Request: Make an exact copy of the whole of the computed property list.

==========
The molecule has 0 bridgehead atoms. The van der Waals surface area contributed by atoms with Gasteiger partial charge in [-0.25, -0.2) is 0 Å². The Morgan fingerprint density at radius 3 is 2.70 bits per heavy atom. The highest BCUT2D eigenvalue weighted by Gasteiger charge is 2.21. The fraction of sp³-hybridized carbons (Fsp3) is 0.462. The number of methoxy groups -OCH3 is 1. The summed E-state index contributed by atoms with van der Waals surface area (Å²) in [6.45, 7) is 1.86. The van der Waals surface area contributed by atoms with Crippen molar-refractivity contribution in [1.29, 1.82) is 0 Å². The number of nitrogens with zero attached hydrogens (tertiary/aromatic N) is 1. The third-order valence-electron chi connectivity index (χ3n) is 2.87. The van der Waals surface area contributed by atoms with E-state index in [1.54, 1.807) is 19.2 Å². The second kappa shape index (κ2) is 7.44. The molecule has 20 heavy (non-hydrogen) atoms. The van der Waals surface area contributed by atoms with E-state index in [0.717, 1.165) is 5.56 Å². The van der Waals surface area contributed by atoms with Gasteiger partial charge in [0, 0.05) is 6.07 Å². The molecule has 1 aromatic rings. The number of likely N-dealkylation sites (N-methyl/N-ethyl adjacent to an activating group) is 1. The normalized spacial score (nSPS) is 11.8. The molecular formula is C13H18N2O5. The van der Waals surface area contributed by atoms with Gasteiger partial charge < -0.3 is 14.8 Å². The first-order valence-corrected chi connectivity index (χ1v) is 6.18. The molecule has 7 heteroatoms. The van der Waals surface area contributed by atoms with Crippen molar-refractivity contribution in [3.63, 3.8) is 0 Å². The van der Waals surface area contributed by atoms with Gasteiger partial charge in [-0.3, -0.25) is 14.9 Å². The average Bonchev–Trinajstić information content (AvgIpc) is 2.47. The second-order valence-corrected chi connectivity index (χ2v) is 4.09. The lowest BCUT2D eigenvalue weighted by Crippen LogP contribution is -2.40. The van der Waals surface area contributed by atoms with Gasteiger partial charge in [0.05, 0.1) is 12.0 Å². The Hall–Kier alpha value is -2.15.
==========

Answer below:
The molecule has 0 bridgehead atoms. The van der Waals surface area contributed by atoms with Gasteiger partial charge in [-0.25, -0.2) is 0 Å². The Morgan fingerprint density at radius 3 is 2.70 bits per heavy atom. The highest BCUT2D eigenvalue weighted by Gasteiger charge is 2.21. The fraction of sp³-hybridized carbons (Fsp3) is 0.462. The number of methoxy groups -OCH3 is 1. The summed E-state index contributed by atoms with van der Waals surface area (Å²) in [6.45, 7) is 1.86. The van der Waals surface area contributed by atoms with Crippen molar-refractivity contribution in [1.29, 1.82) is 0 Å². The number of nitrogens with zero attached hydrogens (tertiary/aromatic N) is 1. The third-order valence-electron chi connectivity index (χ3n) is 2.87. The van der Waals surface area contributed by atoms with E-state index in [1.54, 1.807) is 19.2 Å². The second kappa shape index (κ2) is 7.44. The molecule has 20 heavy (non-hydrogen) atoms. The van der Waals surface area contributed by atoms with E-state index in [0.717, 1.165) is 5.56 Å². The van der Waals surface area contributed by atoms with Gasteiger partial charge in [0, 0.05) is 6.07 Å². The molecule has 1 aromatic rings. The number of likely N-dealkylation sites (N-methyl/N-ethyl adjacent to an activating group) is 1. The normalized spacial score (nSPS) is 11.8. The molecular formula is C13H18N2O5. The van der Waals surface area contributed by atoms with Gasteiger partial charge < -0.3 is 14.8 Å². The first-order valence-corrected chi connectivity index (χ1v) is 6.18. The molecule has 7 heteroatoms. The van der Waals surface area contributed by atoms with Crippen molar-refractivity contribution in [3.63, 3.8) is 0 Å². The van der Waals surface area contributed by atoms with Gasteiger partial charge in [-0.3, -0.25) is 14.9 Å². The average Bonchev–Trinajstić information content (AvgIpc) is 2.47. The second-order valence-corrected chi connectivity index (χ2v) is 4.09. The lowest BCUT2D eigenvalue weighted by Crippen LogP contribution is -2.40. The van der Waals surface area contributed by atoms with Gasteiger partial charge in [0.05, 0.1) is 12.0 Å². The Hall–Kier alpha value is -2.15.